Meet the Soprano of TswanOpera, Chedza Pansiri
Award-winning Chedza Pansiri, otherwise known as the ‘Soprano of Tswanopera – a kind of portmanteau that combines the words Tswana and Opera – inherited her gentle singing voice from both her parents, one that can calm even the fussiest of babies.
Voice Woman sits with the vivacious vocalist after her captivating performance, which received a thunderous ovation during The African Women Leadership Academy Fundraiser at Cresta Lodge last Friday. The award-winning opera singer and Lecturer, who recently got promoted and now teaches Education History and Policy, is passionate about the creative and performing arts industry as well charity.
Born and raised in Phikwe, the 42-year-old, who has wowed audiences locally and aboard, said it was only in Standard 4 that she noticed that she possessed a special ability. “Coming from a family of gifted singers, I didn’t think much of my talent until I began receiving attention from teachers like Mma Seloi, who was our music teacher at Boswelakgomo Primary School, and it nearly went to my head.
Whenever my brother and I missed rehearsals, she’d come to my house to beg my parents to allow us to sing at school.
After several of those visits to my home, I realised that we were indeed exceptional,” she says with a smile, adding that up to that point, they had only sung in church, the Old Apostle Church.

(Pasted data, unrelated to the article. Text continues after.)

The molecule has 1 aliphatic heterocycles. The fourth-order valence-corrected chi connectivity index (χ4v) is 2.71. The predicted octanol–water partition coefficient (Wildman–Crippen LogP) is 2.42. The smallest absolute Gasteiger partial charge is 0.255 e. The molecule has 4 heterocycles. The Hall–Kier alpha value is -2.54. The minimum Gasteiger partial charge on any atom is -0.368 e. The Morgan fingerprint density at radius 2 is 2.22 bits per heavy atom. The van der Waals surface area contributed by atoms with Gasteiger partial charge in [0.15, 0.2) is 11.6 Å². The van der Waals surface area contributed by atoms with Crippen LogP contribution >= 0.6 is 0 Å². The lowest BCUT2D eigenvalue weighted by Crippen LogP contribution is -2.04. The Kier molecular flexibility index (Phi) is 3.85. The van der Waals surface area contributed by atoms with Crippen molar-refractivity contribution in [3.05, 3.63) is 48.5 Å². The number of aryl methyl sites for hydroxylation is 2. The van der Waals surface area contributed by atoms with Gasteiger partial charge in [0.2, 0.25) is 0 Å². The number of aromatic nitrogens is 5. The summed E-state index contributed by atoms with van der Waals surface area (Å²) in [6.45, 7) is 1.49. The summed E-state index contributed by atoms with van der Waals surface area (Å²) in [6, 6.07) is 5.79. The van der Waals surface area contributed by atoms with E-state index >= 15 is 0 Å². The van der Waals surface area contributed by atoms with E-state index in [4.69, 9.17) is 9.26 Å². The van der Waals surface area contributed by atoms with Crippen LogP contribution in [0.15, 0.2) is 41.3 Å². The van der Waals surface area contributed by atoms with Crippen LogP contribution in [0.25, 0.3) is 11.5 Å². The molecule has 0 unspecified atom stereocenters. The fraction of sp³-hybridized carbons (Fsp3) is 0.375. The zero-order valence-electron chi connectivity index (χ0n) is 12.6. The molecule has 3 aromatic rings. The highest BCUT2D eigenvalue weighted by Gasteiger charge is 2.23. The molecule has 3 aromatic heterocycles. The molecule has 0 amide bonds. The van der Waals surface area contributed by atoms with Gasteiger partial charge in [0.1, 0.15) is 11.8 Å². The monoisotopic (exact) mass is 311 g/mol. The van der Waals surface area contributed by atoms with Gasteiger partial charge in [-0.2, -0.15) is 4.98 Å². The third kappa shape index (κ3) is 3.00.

“We moreover sang together as a family at home and recorded ourselves.”
In 1997, while a Form 2 student at Makhubu Junior Secondary School, Pansiri was once again spotted by her teacher, Gape Motswaledi, “That’s when I started singing as a soloist and with big choirs like Botswana Police Crime Prevention Choir.
Mr Motswaledi insisted on using my voice to train other school choirs.
We’d visit primary schools to train young children then eventually I’d join adult choirs.
Although, my mother had always been super supportive, she grew overprotective.
For instance, if I had to travel, she’d only release me the very last day, which meant I’d only have little time to rehearse with the rest of the choir; mostly on the road,” Pansiri explained.
A stroke of good fortune for the young Pansiri as that experience trained her vocal cords to deliver great power and control that saw her swap theology for music once at tertiary.